I finished re-reading Infinite Jest this week. I’m a few weeks ahead of the Infinite Summer crowd, which is a little frustrating, because I really want to see what they say about the later bits, but they won’t get there for a while yet.
Anyway, this is a tough book to summarize, because it’s both a very large book, and a very expansive one. You could write elevator pitches about it that would put it in a bunch of different genres– thriller (terrorists and government agents search for a movie that destroys the brain of anybody who watches it), school story (dope-smoking tennis prodigies try to figure out their place in the world), (anti-)drug novel (various drug addicts bottom out and seek redemption through AA). It’s got elements of all of those and more (satire both political and academic, supernatural elements, “Hamlet,” etc.).
One thing it doesn’t have is a conventional ending, something that anyone reading it should probably know going in. It stops before what would be the climax of a more conventional book, but you can see where everything is headed, particularly if you go back to the prologue. A lot of the details remain unexplained, but you can figure out a lot of what happened. Re-reading it knowing what was coming in terms of the ending, I wasn’t as bothered by it as I was the first time around. It’s still abrupt, but it makes more sense than I initially thought.
This immediately became one of my favorite books when I read it back in 1997, and the re-read hasn’t changed my opinion. I’m not likely to re-read it annually, or anything like that– I do have a day job, you know– but it’s a fantastic book, and if you haven’t read it, you should give it a try.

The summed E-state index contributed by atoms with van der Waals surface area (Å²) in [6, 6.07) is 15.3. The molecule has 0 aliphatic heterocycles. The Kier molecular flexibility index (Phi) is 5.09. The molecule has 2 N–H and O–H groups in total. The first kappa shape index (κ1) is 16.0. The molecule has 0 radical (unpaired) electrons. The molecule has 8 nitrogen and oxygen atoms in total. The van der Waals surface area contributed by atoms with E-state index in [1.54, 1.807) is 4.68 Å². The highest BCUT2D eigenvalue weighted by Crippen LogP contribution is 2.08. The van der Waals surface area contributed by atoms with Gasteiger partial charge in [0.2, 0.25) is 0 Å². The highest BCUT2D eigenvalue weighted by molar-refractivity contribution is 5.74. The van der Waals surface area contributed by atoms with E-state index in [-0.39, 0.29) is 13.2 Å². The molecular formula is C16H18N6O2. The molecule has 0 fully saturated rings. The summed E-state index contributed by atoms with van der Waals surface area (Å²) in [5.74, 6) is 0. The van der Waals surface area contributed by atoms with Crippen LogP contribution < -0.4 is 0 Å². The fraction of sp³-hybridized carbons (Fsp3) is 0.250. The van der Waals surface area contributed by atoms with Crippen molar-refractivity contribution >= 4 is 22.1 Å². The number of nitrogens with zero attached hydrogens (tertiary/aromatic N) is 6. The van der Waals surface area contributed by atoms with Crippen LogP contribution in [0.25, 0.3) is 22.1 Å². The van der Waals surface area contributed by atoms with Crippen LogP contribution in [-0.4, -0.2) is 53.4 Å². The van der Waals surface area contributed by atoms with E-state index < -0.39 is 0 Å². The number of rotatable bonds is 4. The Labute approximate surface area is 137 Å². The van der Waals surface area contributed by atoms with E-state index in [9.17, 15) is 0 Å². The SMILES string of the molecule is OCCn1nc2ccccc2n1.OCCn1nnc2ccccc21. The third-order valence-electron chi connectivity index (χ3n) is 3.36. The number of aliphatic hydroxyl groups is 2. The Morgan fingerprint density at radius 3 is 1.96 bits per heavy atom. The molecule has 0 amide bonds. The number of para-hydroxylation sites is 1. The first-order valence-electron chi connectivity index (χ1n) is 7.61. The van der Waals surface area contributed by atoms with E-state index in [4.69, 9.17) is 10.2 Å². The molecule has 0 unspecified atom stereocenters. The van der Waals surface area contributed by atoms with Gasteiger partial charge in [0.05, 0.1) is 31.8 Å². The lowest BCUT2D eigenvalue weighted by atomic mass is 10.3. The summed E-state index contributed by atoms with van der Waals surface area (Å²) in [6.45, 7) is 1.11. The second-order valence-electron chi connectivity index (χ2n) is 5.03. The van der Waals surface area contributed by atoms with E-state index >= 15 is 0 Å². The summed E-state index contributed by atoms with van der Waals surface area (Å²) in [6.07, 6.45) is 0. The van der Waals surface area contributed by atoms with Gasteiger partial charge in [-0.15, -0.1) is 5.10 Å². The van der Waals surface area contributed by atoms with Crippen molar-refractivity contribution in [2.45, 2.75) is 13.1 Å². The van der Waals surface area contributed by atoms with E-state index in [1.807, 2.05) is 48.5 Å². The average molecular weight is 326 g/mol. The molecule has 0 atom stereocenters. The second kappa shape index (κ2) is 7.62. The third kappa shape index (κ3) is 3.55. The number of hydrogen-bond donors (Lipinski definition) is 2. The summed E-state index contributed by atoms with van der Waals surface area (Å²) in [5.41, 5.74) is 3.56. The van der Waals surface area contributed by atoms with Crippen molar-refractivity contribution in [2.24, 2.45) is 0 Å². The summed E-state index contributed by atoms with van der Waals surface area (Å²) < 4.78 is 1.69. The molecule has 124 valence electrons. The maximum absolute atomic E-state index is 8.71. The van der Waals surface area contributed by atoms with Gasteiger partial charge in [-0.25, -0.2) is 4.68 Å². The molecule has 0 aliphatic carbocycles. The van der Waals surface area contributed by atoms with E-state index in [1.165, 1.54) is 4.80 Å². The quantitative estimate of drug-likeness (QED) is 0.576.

Somewhat spoiler-ish comments and questions are behind the cut, along with a bonus SteelyKid picture.
— The one thing that bugs me about the non-ending is not knowing what happened to Pemulis. He’s my favorite supporting character, and the main story leaves him in a bad spot, with no hint of what became of him after that. What did he do after the day of the Fundraiser, and how did he end up leaving footnotes on the semi-omniscient narration?
— The narrative voice thing continues to be maddening. At some point, the ETA sections switch to being explicitly narrated by Hal, and then on page 964 you get a section narrated by some other ETA person, though who it is is not clear. And who’s leaving the footnotes?
— Does John “N. R.” Wayne have any on-camera dialogue in the book? His meltdown on-air is described second-hand, and other than that, I can’t think of a section where he actually speaks.
— On the second read, I really noticed the way the Hal and Gately sections parallel one another down the stretch. The stuff the goes through Hal’s mind as he unravels is very similar to the stuff Gately is thinking about.
— What became of the DMZ?
— The first time through, I didn’t recognize the people in the Gately/ Fackelmann meltdown scene, but I caught the references this time.
— There’s a certain slapstick element to all of the political-satire bits of the book (Steeply’s cover ID; the Johnny Gentle, Famous Crooner bits; the Interdependence Day puppet movie; the pitch meeting about the anti-Entertainment PSA). This is clearly deliberate, but I’m not sure what the point is.
— I really enjoyed the technical interview of Molly Notkin (starting p. 787). “… to cut to a chase which the interviewers’ hands-on-hips attitudes and replacement of the lamp’s bulb with a much higher wattage signified they’d very much like to see cut to…” It might be my favorite of the minor-character scenes.
— Finally, as promised, the ever-helpful SteelyKid offers to illustrate an important scene:
“I ate this.”
(That won’t make any sense if you haven’t read it, but it’s still a cute picture…)